Vegas based nightclub and entertainment group Hakkasan was owned by the Emirati businessman Khadem al-Qubaisi who received hundreds millions in return for allowing his sovereign wealth fund IPIC and its subsidiary Aabar to act as a second ‘front’ for billion dollar thefts from 1MDB, again orchestrated by Jho Low.
Party boy Jho Low hasn’t been found and attempts to locate him are underway, the report said, citing Malaysia’s Inspector-General of Police Mohamad Fuzi Harun. Malaysia has sought Interpol’s help to locate and arrest him, and there is no change in status at that level, Fuzi was quoted as saying.
Hakkasan is likewise registered in the UK with the original shareholder cited as a private Abu Dhabi company called Tasameem Real Estate Company Limited, which US court filings revealed to be 90% owned in turn by KAQ and the remainder by a relative.
The former manager of the group Neil Moffitt, appointed in 2014, was also a UK citizen and over saw the rapid global expansion of the chain in the wake of the hundreds of millions that poured from 1MDB into KAQ’s private Luxembourg bank account in the name of VASCO Trust.
Moffitt also fronted the purchase of a number of properties in the US on behalf of KAQ (including Beverley Hills mansions and a major New York penthouse), which were later confiscated by the US authorities under money laundering regulations, having been determined to have been funded by those 1MDB bribes to KAQ.
However, Moffitt and the Hakkasan management angrily rejected concerns raised by Sarawak Report that any of the tainted 1MDB cash might also have found their way into the separate Tasameem accounts to fund Hakkasan’s subsequent extraordinary acquisition spree that had turned it into America’s largest hospitality concerns in a matter of months and projected Moffitt’s profile as a top media mogul.
In statements to the media Hakkasan said the group was ‘ring-fenced’ from 1MDB, despite registering an injection of $566 million in shareholder loans during the aftermath of Khadem’s receipt of bribes.
Instead, Tasameem referred to a $20 million loan provided by the IPIC Abu Dhabi sovereign wealth fund subsidiary Aabar as being a key source of of funding for the Hakkasan group at that time. The group provided no comment on banking information obtained by Sarawak Report that showed at least one payment of $10 million had however been made from the tainted VASCO trust account to Tasameem Real Estate Limited, the owner of Hakkasan.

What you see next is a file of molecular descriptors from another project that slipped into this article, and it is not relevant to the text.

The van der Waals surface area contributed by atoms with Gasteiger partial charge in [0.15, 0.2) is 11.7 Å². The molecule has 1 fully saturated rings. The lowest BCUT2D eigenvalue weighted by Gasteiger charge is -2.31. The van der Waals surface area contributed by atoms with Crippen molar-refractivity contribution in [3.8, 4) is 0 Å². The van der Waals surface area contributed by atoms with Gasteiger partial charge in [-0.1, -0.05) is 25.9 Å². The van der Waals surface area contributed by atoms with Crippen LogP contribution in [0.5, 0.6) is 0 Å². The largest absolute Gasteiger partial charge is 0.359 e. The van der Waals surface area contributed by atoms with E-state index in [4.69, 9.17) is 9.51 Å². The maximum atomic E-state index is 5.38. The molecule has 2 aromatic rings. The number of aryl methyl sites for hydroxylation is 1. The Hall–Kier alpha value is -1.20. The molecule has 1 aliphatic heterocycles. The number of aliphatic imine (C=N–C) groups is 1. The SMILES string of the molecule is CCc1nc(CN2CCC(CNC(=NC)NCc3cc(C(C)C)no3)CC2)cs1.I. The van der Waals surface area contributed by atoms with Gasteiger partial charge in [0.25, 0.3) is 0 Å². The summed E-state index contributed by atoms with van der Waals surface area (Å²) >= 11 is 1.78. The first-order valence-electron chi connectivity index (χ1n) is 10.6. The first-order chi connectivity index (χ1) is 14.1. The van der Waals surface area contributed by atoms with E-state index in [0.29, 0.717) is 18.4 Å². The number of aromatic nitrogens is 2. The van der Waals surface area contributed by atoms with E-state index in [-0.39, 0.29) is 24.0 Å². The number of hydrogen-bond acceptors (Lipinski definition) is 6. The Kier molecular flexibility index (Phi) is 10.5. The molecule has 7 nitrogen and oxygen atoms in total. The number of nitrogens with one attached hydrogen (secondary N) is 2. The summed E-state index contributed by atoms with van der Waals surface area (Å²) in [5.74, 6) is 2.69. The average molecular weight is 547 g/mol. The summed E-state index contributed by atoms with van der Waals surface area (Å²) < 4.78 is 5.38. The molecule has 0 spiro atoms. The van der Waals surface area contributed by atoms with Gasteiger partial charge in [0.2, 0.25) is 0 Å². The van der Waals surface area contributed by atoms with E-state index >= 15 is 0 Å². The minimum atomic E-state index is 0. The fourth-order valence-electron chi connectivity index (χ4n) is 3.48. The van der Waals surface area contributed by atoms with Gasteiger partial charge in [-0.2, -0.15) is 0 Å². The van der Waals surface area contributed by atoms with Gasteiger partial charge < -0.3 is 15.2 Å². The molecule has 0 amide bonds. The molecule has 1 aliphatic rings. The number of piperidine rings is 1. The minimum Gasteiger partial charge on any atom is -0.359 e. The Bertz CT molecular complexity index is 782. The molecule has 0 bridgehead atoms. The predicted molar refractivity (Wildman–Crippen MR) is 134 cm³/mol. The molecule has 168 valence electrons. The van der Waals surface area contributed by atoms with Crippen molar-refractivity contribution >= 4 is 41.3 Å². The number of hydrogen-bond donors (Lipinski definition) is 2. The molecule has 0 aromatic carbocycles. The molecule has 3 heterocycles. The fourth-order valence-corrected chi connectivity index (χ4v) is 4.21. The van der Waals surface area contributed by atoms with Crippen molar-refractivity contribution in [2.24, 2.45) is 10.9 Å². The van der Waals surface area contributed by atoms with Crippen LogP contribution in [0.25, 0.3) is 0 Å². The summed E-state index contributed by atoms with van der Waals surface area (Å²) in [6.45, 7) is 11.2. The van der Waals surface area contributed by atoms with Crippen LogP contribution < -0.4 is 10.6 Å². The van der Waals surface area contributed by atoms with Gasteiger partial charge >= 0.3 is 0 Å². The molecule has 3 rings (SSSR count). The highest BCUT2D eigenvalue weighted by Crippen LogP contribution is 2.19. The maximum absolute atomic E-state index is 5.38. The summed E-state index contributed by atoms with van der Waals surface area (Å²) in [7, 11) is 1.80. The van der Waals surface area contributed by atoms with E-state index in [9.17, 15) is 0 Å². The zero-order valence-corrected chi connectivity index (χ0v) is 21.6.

Nor did it comment on the name change of an off-shore entity owned by KAQ from VASCO Strategic Services to Tasameem Strategic Fund during the same period.
Nevertheless, those exposes over 1MDB were followed by a number of management and ownership shake-ups at Hakkasan as well. KAQ stood down as Chairman of the group a year after being arrested and later held prisoner in Abu Dhabi over the thefts at 1MDB.
Moffitt also stepped down from the company, after staying on as manager and director for some months following KAQ’s departure. He and other former Aabar officials, who had simulataneously worked on KAQ’s private ventures (eg US citizens Chad Tappendorf and James Sullivan) were replaced as directors by a new team of individuals led by Emirati relatives of KAQ. In late 2016 the Tasameem itself was replaced as shareholder by a new Abu Dhabi company.
KAQ’s original disgrace, it is worth remembering, came almost immediately after photographs showing his lewd nightclub habits were revealed on Sarawak Report, months before the full extent of his scandalous involvement in the 1MDB thefts was understood.
The apparent reason was that the Emirati royal family, operate an extreme disapproval of such activities and drinking, gambling and exposed flesh, all of which of course, are hallmarks of the Vegas-based Hakkasan:
All of which makes the latest developments in the management and ownership of the club, as evidenced in recent filings more noteworthy and surprising.
During the past months various plans for projected sales of the Hakkasan were floated, including a proposed merger with another major Vegas group SBE. None of these in the end eventuated.
Instead, Hakkasan’s most recent filings produced at the end of last year provided a surprising piece of news in that a new owner has emerged in the form of none other than Aabar itself, the subsidiary of the sovereign wealth fund IPIC of which KAQ had been chairman, a position he had allegedly abused to assist in siphoning off billions from 1MDB.
As Sarawak Report has revealed in previous reports, Aabar also functioned as a handy co-investor in a number of enterprises together with KAQ’s private companies, in what appeared to be a blatant conflict of interest, given his role as chairman and also CEO of its parent concern the wealth fund IPIC.
IPIC is now suing 1MDB (and indeed Goldman Sachs) for involving the fund in the 1MDB scandal by participating in the bribery of KAQ.
How this major sovereign wealth fund, which has now been absorbed by Abu Dhabi’s flagship fund Mubadala equates its new ownership of a brash Vegas-based casino and nightclub chain with those strict principles of propriety would be intriguing to discover.
Photo Credit: VitalVegas.com